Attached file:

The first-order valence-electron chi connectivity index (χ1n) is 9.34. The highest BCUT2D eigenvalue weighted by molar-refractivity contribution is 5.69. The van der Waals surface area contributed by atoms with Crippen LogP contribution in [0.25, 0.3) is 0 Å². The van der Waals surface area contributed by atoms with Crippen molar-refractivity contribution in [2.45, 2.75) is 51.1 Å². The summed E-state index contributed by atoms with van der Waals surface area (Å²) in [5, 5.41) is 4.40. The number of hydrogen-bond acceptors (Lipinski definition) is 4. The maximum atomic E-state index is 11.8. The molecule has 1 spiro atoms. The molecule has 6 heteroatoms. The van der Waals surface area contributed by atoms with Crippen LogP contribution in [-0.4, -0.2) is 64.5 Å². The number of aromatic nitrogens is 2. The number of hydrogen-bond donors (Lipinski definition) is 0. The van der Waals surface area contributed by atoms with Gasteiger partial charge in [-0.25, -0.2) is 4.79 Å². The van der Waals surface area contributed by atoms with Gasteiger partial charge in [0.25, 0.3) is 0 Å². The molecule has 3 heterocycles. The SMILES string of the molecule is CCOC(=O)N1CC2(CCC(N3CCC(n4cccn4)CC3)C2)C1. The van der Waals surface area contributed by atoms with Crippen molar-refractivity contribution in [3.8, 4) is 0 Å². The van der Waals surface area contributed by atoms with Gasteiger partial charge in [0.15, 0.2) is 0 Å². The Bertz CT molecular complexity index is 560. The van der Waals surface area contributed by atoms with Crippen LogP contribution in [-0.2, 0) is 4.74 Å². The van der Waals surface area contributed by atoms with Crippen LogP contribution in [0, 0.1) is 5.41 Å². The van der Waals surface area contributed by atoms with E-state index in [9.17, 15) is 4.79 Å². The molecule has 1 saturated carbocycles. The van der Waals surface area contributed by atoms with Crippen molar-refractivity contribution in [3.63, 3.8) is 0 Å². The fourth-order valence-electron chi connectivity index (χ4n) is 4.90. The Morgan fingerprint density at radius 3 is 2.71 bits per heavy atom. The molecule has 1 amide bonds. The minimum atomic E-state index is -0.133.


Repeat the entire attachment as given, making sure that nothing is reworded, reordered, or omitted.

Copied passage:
The first-order valence-electron chi connectivity index (χ1n) is 9.34. The highest BCUT2D eigenvalue weighted by molar-refractivity contribution is 5.69. The van der Waals surface area contributed by atoms with Crippen LogP contribution in [0.25, 0.3) is 0 Å². The van der Waals surface area contributed by atoms with Crippen molar-refractivity contribution in [2.45, 2.75) is 51.1 Å². The summed E-state index contributed by atoms with van der Waals surface area (Å²) in [5, 5.41) is 4.40. The number of hydrogen-bond acceptors (Lipinski definition) is 4. The maximum atomic E-state index is 11.8. The molecule has 1 spiro atoms. The molecule has 6 heteroatoms. The van der Waals surface area contributed by atoms with Crippen LogP contribution in [-0.4, -0.2) is 64.5 Å². The number of aromatic nitrogens is 2. The number of hydrogen-bond donors (Lipinski definition) is 0. The van der Waals surface area contributed by atoms with Gasteiger partial charge in [-0.25, -0.2) is 4.79 Å². The van der Waals surface area contributed by atoms with Gasteiger partial charge in [0.25, 0.3) is 0 Å². The molecule has 3 heterocycles. The SMILES string of the molecule is CCOC(=O)N1CC2(CCC(N3CCC(n4cccn4)CC3)C2)C1. The van der Waals surface area contributed by atoms with Crippen molar-refractivity contribution in [3.8, 4) is 0 Å². The van der Waals surface area contributed by atoms with Gasteiger partial charge in [0.15, 0.2) is 0 Å². The Bertz CT molecular complexity index is 560. The van der Waals surface area contributed by atoms with Crippen LogP contribution in [-0.2, 0) is 4.74 Å². The van der Waals surface area contributed by atoms with Crippen LogP contribution in [0, 0.1) is 5.41 Å². The van der Waals surface area contributed by atoms with E-state index in [9.17, 15) is 4.79 Å². The molecule has 1 saturated carbocycles. The van der Waals surface area contributed by atoms with Crippen molar-refractivity contribution in [3.63, 3.8) is 0 Å². The fourth-order valence-electron chi connectivity index (χ4n) is 4.90. The Morgan fingerprint density at radius 3 is 2.71 bits per heavy atom. The molecule has 1 amide bonds. The minimum atomic E-state index is -0.133.